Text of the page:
“All of this, at the end of the day, is not going to matter. Because … it’s going to go to the Senate, and at the end of the day the Senate’s going to say he’s not guilty,” said Rep. Jefferson Van Drew (D-N.J.), who has vowed to oppose the articles on the floor. “Then he is going to speak about that — a lot.”
 
With much at stake, Democrats sought to use Wednesday’s markup to appeal to undecided and independent voters by invoking their personal life stories about a democratic country that has provided them the opportunity to achieve the American dream — and why they feel removing Trump is a necessary move to protect it.
 
 
“I have constituents who remember what it’s like to live in a democracy in name only, and they can tell you what it’s like when powerful men undermine fair and free elections,” he continued.
 
 
McBath, who is facing a tough reelection, announced her support for the impeachment articles Wednesday night, emphasizing that she did not come to Washington to remove a president, but nevertheless must vote her “conscience” after considering the president’s actions toward Kyiv.
 
“I do so with a heavy heart and a grieving soul,” she said.
 
However, it remains unclear whether their appeals will resonate outside the Beltway.
 
Polls in recent weeks indicate that the country is split on whether or not to impeach Trump, with those supporting his removal hovering roughly 1 percentage point above those who oppose such a move.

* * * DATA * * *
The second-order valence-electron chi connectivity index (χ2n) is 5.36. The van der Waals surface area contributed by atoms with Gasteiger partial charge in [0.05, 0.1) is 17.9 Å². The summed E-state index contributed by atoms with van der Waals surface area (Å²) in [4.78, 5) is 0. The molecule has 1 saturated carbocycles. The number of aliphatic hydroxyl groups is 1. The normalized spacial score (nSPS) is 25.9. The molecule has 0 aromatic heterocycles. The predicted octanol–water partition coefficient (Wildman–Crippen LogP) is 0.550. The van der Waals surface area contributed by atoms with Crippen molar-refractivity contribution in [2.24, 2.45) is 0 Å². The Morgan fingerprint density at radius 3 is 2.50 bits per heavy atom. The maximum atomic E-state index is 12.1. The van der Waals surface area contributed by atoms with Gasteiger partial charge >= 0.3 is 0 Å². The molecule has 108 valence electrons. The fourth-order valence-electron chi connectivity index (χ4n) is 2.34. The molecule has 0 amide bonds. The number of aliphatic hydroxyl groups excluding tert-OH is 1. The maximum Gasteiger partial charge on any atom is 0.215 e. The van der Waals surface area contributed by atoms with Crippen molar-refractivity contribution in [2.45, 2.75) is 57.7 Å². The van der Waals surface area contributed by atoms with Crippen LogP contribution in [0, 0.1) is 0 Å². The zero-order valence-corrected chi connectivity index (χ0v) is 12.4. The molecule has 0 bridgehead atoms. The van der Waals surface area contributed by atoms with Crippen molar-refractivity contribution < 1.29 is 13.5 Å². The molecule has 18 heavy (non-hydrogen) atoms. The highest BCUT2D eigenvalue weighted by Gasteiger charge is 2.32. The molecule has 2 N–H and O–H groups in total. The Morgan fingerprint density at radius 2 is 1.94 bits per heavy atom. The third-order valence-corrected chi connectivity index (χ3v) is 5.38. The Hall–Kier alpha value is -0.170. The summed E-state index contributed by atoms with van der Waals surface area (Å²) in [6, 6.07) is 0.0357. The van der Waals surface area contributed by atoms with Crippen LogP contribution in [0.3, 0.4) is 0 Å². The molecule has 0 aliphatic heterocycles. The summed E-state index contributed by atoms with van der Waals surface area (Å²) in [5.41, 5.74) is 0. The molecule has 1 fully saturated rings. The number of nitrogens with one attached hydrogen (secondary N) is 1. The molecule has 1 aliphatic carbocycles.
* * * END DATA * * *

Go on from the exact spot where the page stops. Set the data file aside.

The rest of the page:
Amid the uncertain public attitude toward impeachment, Republicans have stepped up their attacks on vulnerable Democrats fighting for reelection in 2020 by targeting dozens of battleground districts with attack ads.
 
GOP lawmakers are also feeling more confident in their 2020 reelection prospects as the sentiment of impeachment reverberates throughout the country. Some warned Wednesday that Democrats do not need to wait to see how history will judge their hasty push to remove Trump from office; they only need to wait until the next election.
 
“The chairman and members of this committee keep saying that history will judge our decisions,” said freshman Rep. Greg SteubeWilliam (Greg) Gregory SteubeGaetz set to endorse primary opponent of fellow Florida GOP lawmaker Five takeaways as panel grills tech CEOs Democrats raise alarm about new US human rights priorities MORE (R-Fla.). “I would offer that your decisions and that of your colleagues in the majority will be judged much sooner than history, they will be judged by the voters in November 2020, and I guess we will see who is on the right side of history.”
 
But Democrats say that they must put aside political considerations in order to protect the founding principles of the country.
 

Maggie Miller contributed.